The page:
In response to the article Tuesday, Republican Sen. Marsha Blackburn of Tennessee and Democratic Sen. Richard Blumenthal of Connecticut announced a bipartisan investigation into Facebook’s knowledge of how its platform negatively impacts the self-esteem of teenage users.

The senators said that they were in touch with a Facebook whistleblower and were examining the tech giant’s actions taken to address Instagram’s effects on young users.

“It is clear that Facebook is incapable of holding itself accountable. The Wall Street Journal’s reporting reveals Facebook’s leadership to be focused on a growth-at-all-costs mindset that valued profits over the health and lives of children and teens,” the senators said.

Democratic Sen. Ed Markey of Massachusetts, along with Democratic Reps. Lori Trahan of Massachusetts and Kathy Castor of Florida, sent a letter to Facebook’s Chief Executive Mark Zuckerberg last week demanding that Facebook abandon plans to develop a version of Instagram geared toward children.

“Children and teens are uniquely vulnerable populations online, and these findings paint a clear and devastating picture of Instagram as an app that poses significant threats to young people’s well-being,” the lawmakers wrote.


Internet Watchdog Says Ex-Intelligence Community Officials Are Echoing Big Tech Talking Points

Republican Rep. Ken Buck compared the tech giant to the tobacco industry in a tweet Saturday, saying “they are harming our kids for profit.”

Clegg disputed the lawmakers’ characterization that Facebook ignores its own research for the sake of profit, arguing the company is committed to finding the correct solutions to address its platform’s problems.

“With any research, there will be ideas for improvement that are effective to pursue and ideas where the tradeoffs against other important considerations are worse than the proposed fix,” Clegg wrote.

“At the same time, none of these issues can be solved by technology companies alone, which is why we work in close partnership with researchers, regulators, policymakers and others.”

The WSJ’s investigation follows months of White House pressure on Facebook over the tech giant’s handling of COVID-19 vaccine misinformation.

President Joe Biden declared the social media company was “killing people” in July, while press secretary Jen Psaki announced the White House was flagging posts it deems misleading for Facebook to remove.

Facebook was also under fire in August for its perceived lack of transparency regarding what content is most popular on its platform, delaying the release of a transparency report and refusing to hand over data to the White House’s coronavirus team.

Content created by the Daily Caller News Foundation is available without charge to any eligible news publisher that can provide a large audience. For licensing opportunities of the DCNF’s original content, please contact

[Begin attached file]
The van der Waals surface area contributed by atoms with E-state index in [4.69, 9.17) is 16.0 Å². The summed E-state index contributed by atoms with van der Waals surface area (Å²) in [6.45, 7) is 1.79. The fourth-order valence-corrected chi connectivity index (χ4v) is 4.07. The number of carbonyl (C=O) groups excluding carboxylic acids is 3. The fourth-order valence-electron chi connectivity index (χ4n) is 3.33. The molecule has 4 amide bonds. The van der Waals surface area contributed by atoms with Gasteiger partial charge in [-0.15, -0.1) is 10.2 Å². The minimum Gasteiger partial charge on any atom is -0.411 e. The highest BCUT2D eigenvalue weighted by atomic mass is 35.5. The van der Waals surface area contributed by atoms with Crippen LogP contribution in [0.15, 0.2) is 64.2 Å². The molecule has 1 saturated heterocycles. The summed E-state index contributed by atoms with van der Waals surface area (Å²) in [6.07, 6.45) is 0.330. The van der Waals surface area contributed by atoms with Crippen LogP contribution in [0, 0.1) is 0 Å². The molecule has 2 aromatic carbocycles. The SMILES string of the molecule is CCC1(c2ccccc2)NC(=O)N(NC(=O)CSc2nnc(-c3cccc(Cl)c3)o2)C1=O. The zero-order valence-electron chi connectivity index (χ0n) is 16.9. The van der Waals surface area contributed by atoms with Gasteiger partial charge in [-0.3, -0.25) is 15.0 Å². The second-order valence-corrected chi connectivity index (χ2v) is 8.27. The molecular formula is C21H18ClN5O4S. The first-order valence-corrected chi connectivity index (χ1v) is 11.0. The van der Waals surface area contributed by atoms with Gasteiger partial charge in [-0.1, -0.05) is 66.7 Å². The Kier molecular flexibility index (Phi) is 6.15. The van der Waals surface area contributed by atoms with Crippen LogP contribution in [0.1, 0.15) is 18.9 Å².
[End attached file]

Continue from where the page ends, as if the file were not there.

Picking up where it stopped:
A version of this article appeared on the Daily Caller News Foundation website.

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U.S. NTSB to probe fatal Tesla crash in Florida

The logo of Tesla cars logo is seen during the presentation of the new charge system in the EUREF campus in Berlin, Germany September 10, 2020. REUTERS/Michele Tantussi

September 17, 2021

By David Shepardson and Hyunjoo Jin

WASHINGTON (Reuters) -The U.S. National Transportation Safety Board (NTSB) said on Friday it will send a team to investigate a Tesla vehicle crash this week that killed two people in Coral Gables, Florida.

Coral Gables police have said it is unclear whether the Tesla Model 3 involved in the crash in a residential area on Monday evening was using the electric vehicle company’s driver-assistance system, called Autopilot. The two people killed were badly burned and have not yet been positively identified.

The NTSB, which makes safety recommendations but does not regulate automakers, said its investigation will focus on the operation of the vehicle and the post-crash fire that consumed it after it struck a tree. The agency said three NTSB investigators will arrive in the area on Monday.

Tesla did not immediately respond to a request for comment.

The NTSB has previously investigated three fatal Tesla crashes in which Autopilot was involved. Autopilot handles some driving tasks such as steering, braking and acceleration and allows drivers to remove their hands from the steering wheel at times but Tesla has said drivers must still actively supervise the vehicle when using the system.

Tesla vehicles have large battery packs that sometimes have been involved in lengthy fires after crashes.

The NTSB is also investigating an April Tesla crash in Texas that killed two people. Local police have said they believe that crash occurred with no one in the driver’s seat.

Another federal agency, the National Highway Traffic Safety Administration (NHTSA), has said it is gathering information about the Coral Gables crash but has not decided whether to send a crash investigation team.

The NHTSA in August opened a formal safety probe into 765,000 Tesla vehicles and Autopilot after 11 crashes involving first-responders such as police or fire vehicles.

The agency also has opened 33 individual investigations into Tesla crashes involving 11 deaths since 2016 in which use of advanced driver assistance systems was suspected. NHTSA has ruled out Autopilot use in three of those crashes that were non-fatal.

(Reporting by David Shepardson and Hyunjoo Jin in San Francisco; Editing by Will Dunham and Leslie Adler)